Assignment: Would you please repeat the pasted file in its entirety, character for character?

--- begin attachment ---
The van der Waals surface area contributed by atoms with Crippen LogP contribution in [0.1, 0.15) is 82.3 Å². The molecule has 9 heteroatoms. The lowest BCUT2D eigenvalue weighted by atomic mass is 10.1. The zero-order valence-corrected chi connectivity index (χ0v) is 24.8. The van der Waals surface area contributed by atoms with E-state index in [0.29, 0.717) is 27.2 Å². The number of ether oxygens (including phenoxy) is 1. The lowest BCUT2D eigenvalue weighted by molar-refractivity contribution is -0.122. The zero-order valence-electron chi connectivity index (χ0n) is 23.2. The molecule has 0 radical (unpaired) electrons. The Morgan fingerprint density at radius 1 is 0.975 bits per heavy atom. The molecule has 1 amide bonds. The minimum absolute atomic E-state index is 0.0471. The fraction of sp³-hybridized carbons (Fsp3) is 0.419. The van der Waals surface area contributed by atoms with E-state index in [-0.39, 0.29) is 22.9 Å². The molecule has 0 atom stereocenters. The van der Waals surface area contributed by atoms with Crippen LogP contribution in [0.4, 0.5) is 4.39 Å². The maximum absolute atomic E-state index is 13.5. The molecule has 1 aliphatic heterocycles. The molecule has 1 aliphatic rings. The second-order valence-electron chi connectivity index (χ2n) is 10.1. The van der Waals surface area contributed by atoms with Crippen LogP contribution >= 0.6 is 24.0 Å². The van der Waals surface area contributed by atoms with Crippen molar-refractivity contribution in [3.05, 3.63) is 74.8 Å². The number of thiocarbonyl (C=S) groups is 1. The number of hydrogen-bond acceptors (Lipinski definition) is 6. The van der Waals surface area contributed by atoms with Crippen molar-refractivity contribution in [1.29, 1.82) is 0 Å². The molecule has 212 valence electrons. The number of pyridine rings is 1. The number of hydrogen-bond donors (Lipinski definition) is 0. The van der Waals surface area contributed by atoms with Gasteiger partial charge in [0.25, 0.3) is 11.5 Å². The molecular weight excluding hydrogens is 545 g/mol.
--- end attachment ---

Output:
The van der Waals surface area contributed by atoms with Crippen LogP contribution in [0.1, 0.15) is 82.3 Å². The molecule has 9 heteroatoms. The lowest BCUT2D eigenvalue weighted by atomic mass is 10.1. The zero-order valence-corrected chi connectivity index (χ0v) is 24.8. The van der Waals surface area contributed by atoms with E-state index in [0.29, 0.717) is 27.2 Å². The number of ether oxygens (including phenoxy) is 1. The lowest BCUT2D eigenvalue weighted by molar-refractivity contribution is -0.122. The zero-order valence-electron chi connectivity index (χ0n) is 23.2. The molecule has 0 radical (unpaired) electrons. The Morgan fingerprint density at radius 1 is 0.975 bits per heavy atom. The molecule has 1 amide bonds. The minimum absolute atomic E-state index is 0.0471. The fraction of sp³-hybridized carbons (Fsp3) is 0.419. The van der Waals surface area contributed by atoms with E-state index in [-0.39, 0.29) is 22.9 Å². The molecule has 0 atom stereocenters. The van der Waals surface area contributed by atoms with Crippen LogP contribution in [0.4, 0.5) is 4.39 Å². The maximum absolute atomic E-state index is 13.5. The molecule has 1 aliphatic heterocycles. The molecule has 1 aliphatic rings. The second-order valence-electron chi connectivity index (χ2n) is 10.1. The van der Waals surface area contributed by atoms with Crippen LogP contribution >= 0.6 is 24.0 Å². The van der Waals surface area contributed by atoms with Crippen molar-refractivity contribution in [3.05, 3.63) is 74.8 Å². The number of thiocarbonyl (C=S) groups is 1. The number of hydrogen-bond acceptors (Lipinski definition) is 6. The van der Waals surface area contributed by atoms with Crippen molar-refractivity contribution in [1.29, 1.82) is 0 Å². The molecule has 212 valence electrons. The number of pyridine rings is 1. The number of hydrogen-bond donors (Lipinski definition) is 0. The van der Waals surface area contributed by atoms with Gasteiger partial charge in [0.25, 0.3) is 11.5 Å². The molecular weight excluding hydrogens is 545 g/mol.